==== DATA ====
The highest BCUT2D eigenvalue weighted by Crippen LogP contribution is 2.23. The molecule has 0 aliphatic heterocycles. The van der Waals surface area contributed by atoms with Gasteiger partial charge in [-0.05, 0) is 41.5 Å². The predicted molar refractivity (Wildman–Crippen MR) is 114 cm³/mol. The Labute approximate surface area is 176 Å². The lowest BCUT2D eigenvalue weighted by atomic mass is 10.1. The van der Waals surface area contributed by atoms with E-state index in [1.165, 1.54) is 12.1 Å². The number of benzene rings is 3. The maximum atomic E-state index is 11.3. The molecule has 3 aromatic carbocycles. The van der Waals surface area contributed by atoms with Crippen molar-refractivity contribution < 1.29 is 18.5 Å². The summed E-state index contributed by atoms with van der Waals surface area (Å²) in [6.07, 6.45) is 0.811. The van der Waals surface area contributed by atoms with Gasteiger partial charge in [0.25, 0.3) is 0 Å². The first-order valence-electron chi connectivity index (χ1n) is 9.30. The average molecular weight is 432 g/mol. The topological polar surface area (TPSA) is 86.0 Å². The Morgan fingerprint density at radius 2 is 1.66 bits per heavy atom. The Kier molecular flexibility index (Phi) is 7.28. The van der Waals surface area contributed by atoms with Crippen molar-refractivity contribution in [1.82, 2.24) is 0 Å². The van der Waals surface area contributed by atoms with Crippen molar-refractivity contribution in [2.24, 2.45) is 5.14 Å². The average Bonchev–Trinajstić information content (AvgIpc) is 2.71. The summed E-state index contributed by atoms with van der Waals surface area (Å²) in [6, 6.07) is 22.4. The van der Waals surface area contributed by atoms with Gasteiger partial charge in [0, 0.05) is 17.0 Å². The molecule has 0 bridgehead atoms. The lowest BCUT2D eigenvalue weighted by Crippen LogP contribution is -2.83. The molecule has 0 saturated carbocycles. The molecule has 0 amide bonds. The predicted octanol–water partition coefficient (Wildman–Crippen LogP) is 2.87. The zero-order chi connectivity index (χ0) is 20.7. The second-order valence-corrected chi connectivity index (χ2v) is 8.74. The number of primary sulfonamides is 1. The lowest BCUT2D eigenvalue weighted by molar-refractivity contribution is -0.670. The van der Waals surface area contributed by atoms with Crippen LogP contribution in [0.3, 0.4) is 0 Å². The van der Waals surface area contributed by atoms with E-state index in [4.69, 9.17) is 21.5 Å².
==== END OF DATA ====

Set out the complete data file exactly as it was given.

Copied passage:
The highest BCUT2D eigenvalue weighted by Crippen LogP contribution is 2.23. The molecule has 0 aliphatic heterocycles. The van der Waals surface area contributed by atoms with Gasteiger partial charge in [-0.05, 0) is 41.5 Å². The predicted molar refractivity (Wildman–Crippen MR) is 114 cm³/mol. The Labute approximate surface area is 176 Å². The lowest BCUT2D eigenvalue weighted by atomic mass is 10.1. The van der Waals surface area contributed by atoms with E-state index in [1.165, 1.54) is 12.1 Å². The number of benzene rings is 3. The maximum atomic E-state index is 11.3. The molecule has 3 aromatic carbocycles. The van der Waals surface area contributed by atoms with Crippen molar-refractivity contribution < 1.29 is 18.5 Å². The summed E-state index contributed by atoms with van der Waals surface area (Å²) in [6.07, 6.45) is 0.811. The van der Waals surface area contributed by atoms with Gasteiger partial charge in [0.25, 0.3) is 0 Å². The first-order valence-electron chi connectivity index (χ1n) is 9.30. The average molecular weight is 432 g/mol. The topological polar surface area (TPSA) is 86.0 Å². The Morgan fingerprint density at radius 2 is 1.66 bits per heavy atom. The Kier molecular flexibility index (Phi) is 7.28. The van der Waals surface area contributed by atoms with Crippen molar-refractivity contribution in [1.82, 2.24) is 0 Å². The van der Waals surface area contributed by atoms with Crippen molar-refractivity contribution in [2.24, 2.45) is 5.14 Å². The average Bonchev–Trinajstić information content (AvgIpc) is 2.71. The summed E-state index contributed by atoms with van der Waals surface area (Å²) in [6, 6.07) is 22.4. The van der Waals surface area contributed by atoms with Gasteiger partial charge in [0, 0.05) is 17.0 Å². The molecule has 0 bridgehead atoms. The lowest BCUT2D eigenvalue weighted by Crippen LogP contribution is -2.83. The molecule has 0 saturated carbocycles. The molecule has 0 amide bonds. The predicted octanol–water partition coefficient (Wildman–Crippen LogP) is 2.87. The zero-order chi connectivity index (χ0) is 20.7. The second-order valence-corrected chi connectivity index (χ2v) is 8.74. The number of primary sulfonamides is 1. The lowest BCUT2D eigenvalue weighted by molar-refractivity contribution is -0.670. The van der Waals surface area contributed by atoms with Crippen LogP contribution in [0.3, 0.4) is 0 Å². The van der Waals surface area contributed by atoms with E-state index in [4.69, 9.17) is 21.5 Å².